Monday, October 7, 2013

Mucking About #2 - The Man Who Wanted Forever!

The Swamp Thing returned in a second issue which really changed up the status quo of the series. Len Wein and Berni Wrightson clearly want the adventures of their boggy creation to move at warp speed.

The story picks up at most  hours after the last ended and Swamp Thing is still in the bayous of Louisiana as his wife's killers are being taken away by the morgue. Matt Cable, who doesn't realize his communications are being monitored by the Conclave via the bugged dog he has adopted, continues to rant that he will catch the creature he inexplicably blames for the tragedy, but is cut short when he sees the Swamp Thing flying away strapped to a cross strapped to the underbelly of a plane. The Swamp Thing had been overcome by a small army of synthetic half-men who take him to their master in the Balkans half a world away. There in a classic horror movie castle atop a desolate peak, Swamp Thing meets Arcane who it turns out had been following his progress via a magical mirror. Arcane is a decrepit scientist/sorcerer who wants to free Alec Holland of his burden by taking over the Swamp Thing form and returning Alec to his original humanity. Needless to say Alec accepts and after some tests where we learn Swamp Thing is exactly eighty-nine inches high and weighs five hundred and forty-seven pounds, Arcane and Holland use the "Soul Jar" to make the mystical transition. All Alex needs to do is really want the change. It works, but soon after the transition Alec learns that now fortified by the immortal body Arcane plans horrible revenge against the village below his mountain castle and on the world in general. Alex chooses to change back and destroys the Soul Jar reversing the magic. Arcane overwrought with his defeat falls from the castle to the ground far below and his hopelessly loyal synthetic "Un-men" follow after him into the abyss. All save one, who follows a disappointed Swamp Thing as he leaves the castle. But that's for next time.

In this story we learn a great deal about Alex Holland. Before he was motivated by love of his wife and revenge to take action. But now a more noble spirit is exhibited when he reluctantly chooses to return to return to his swampy form. It's likely I'm over thinking this, but I got the sense that after sampling life as a fully functioning human again, that he missed to some degree the solace he found in the isolated existence of the Swamp Thing, somewhat freed of the emotional jerks and tugs of humanity. But that's as I said, likely overstating the situation.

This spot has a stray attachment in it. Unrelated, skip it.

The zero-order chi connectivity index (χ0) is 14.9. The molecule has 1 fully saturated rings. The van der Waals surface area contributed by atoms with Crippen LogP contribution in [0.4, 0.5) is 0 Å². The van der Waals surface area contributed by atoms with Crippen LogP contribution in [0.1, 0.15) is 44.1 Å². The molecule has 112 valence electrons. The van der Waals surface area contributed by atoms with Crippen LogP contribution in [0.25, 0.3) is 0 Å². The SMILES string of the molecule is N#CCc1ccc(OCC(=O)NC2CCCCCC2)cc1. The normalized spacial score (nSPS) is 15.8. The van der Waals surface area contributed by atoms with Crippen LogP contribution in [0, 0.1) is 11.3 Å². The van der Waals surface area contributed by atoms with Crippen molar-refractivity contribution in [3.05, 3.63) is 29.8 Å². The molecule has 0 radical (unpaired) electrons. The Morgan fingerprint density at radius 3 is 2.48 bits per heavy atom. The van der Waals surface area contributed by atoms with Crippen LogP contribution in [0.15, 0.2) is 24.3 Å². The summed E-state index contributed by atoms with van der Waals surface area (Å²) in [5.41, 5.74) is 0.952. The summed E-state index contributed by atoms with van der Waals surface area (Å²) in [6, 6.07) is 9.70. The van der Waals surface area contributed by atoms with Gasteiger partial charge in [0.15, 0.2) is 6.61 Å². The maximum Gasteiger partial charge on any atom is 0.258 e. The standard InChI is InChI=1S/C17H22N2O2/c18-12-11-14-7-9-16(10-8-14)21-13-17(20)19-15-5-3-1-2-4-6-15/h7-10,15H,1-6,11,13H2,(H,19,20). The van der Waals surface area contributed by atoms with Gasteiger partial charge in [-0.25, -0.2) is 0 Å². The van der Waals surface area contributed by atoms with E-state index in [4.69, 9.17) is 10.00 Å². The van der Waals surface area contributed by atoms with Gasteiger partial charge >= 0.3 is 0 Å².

Holland sacrifices his immediate happiness for the sake of others he doesn't know and who in all probability would not respond so favorably to the great green creature he has become. One interesting detail is that Arcane in the Swamp form can speak much more easily than Alec can, hinting to this reader at least that maybe Alec's pain in communications is somewhat self-inflicted. One neat trick in the story is that as soon as Alec decides to return to his Swamp Thing body, his word balloon is shown in the classic Swamp Thing orange pointing to a fundamental connection between Alec's mental state and his ability to communicate.

I can see why Len Wein wanted to shift the setting of the story, but to be honest I've always felt this shift at this stage of the story was too much too soon. The bayou setting had hardly been explored when the story is taken away to a distant classic Gothic landscape. It's gorgeous, but was jarring. 

The "Un-Men" as rendered by Wrightson are they typical menagerie of slithering bodies that Berni is so famous for. His ability to draw human and near-human shapes bubbles with a ferocious sense of physicality.
You can almost feel and nearly smell the undulating shapes that Wrightson draws, giving the whole a weirdly sensual impression.

The final panel shows a Frankensteinish character trailing after Swamp Thing and does a dandy job of making the reader anxious for the next installment.

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  1. Getting my intrigued. These are available in tradepaperback form, I hope?

    1. Readily. I'm currently reading "Roots of the Swamp Thing" which has all the original Wein and Wrightson stories along with a few Wein did with Nestor Redondo.

      I own only one or two original Swamp Things, but I've bought these classics in reprint at least four times in the old Special issues from the 70's, the Dark Genesis trade from the 90's, a cute digest from early in this decade and the most recent one mentioned above. It's a handsome and easy to read volume. I recommend it.

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